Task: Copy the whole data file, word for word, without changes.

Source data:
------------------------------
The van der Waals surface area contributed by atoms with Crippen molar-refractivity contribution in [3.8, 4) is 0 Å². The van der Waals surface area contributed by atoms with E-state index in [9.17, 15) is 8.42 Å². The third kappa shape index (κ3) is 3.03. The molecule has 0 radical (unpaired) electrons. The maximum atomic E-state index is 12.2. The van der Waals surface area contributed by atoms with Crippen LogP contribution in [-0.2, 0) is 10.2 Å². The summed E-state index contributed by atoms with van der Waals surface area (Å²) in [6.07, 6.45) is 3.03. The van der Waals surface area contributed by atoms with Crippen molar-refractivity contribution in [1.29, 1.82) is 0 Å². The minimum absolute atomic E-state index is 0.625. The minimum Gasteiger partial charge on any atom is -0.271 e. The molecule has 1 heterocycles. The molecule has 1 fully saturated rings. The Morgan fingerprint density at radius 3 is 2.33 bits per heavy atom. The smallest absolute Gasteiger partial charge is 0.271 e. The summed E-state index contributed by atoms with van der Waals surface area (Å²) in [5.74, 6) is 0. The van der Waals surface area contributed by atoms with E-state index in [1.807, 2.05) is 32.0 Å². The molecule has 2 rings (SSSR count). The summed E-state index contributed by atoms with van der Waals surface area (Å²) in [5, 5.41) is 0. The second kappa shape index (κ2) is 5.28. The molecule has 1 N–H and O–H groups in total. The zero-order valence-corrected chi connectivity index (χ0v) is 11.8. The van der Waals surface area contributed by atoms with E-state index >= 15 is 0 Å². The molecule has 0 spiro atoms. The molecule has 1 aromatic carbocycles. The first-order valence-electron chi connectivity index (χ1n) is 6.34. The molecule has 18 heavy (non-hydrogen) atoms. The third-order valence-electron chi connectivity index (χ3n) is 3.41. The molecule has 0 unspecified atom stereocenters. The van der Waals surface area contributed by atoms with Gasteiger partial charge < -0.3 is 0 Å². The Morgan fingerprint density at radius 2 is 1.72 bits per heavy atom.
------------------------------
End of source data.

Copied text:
The van der Waals surface area contributed by atoms with Crippen molar-refractivity contribution in [3.8, 4) is 0 Å². The van der Waals surface area contributed by atoms with E-state index in [9.17, 15) is 8.42 Å². The third kappa shape index (κ3) is 3.03. The molecule has 0 radical (unpaired) electrons. The maximum atomic E-state index is 12.2. The van der Waals surface area contributed by atoms with Crippen LogP contribution in [-0.2, 0) is 10.2 Å². The summed E-state index contributed by atoms with van der Waals surface area (Å²) in [6.07, 6.45) is 3.03. The van der Waals surface area contributed by atoms with Crippen molar-refractivity contribution in [1.29, 1.82) is 0 Å². The minimum absolute atomic E-state index is 0.625. The minimum Gasteiger partial charge on any atom is -0.271 e. The molecule has 1 heterocycles. The molecule has 1 fully saturated rings. The Morgan fingerprint density at radius 3 is 2.33 bits per heavy atom. The smallest absolute Gasteiger partial charge is 0.271 e. The summed E-state index contributed by atoms with van der Waals surface area (Å²) in [5.74, 6) is 0. The van der Waals surface area contributed by atoms with E-state index in [1.807, 2.05) is 32.0 Å². The molecule has 2 rings (SSSR count). The summed E-state index contributed by atoms with van der Waals surface area (Å²) in [5, 5.41) is 0. The second kappa shape index (κ2) is 5.28. The molecule has 1 N–H and O–H groups in total. The zero-order valence-corrected chi connectivity index (χ0v) is 11.8. The van der Waals surface area contributed by atoms with E-state index >= 15 is 0 Å². The molecule has 0 spiro atoms. The molecule has 1 aromatic carbocycles. The first-order valence-electron chi connectivity index (χ1n) is 6.34. The molecule has 18 heavy (non-hydrogen) atoms. The third-order valence-electron chi connectivity index (χ3n) is 3.41. The molecule has 0 unspecified atom stereocenters. The van der Waals surface area contributed by atoms with Gasteiger partial charge < -0.3 is 0 Å². The Morgan fingerprint density at radius 2 is 1.72 bits per heavy atom.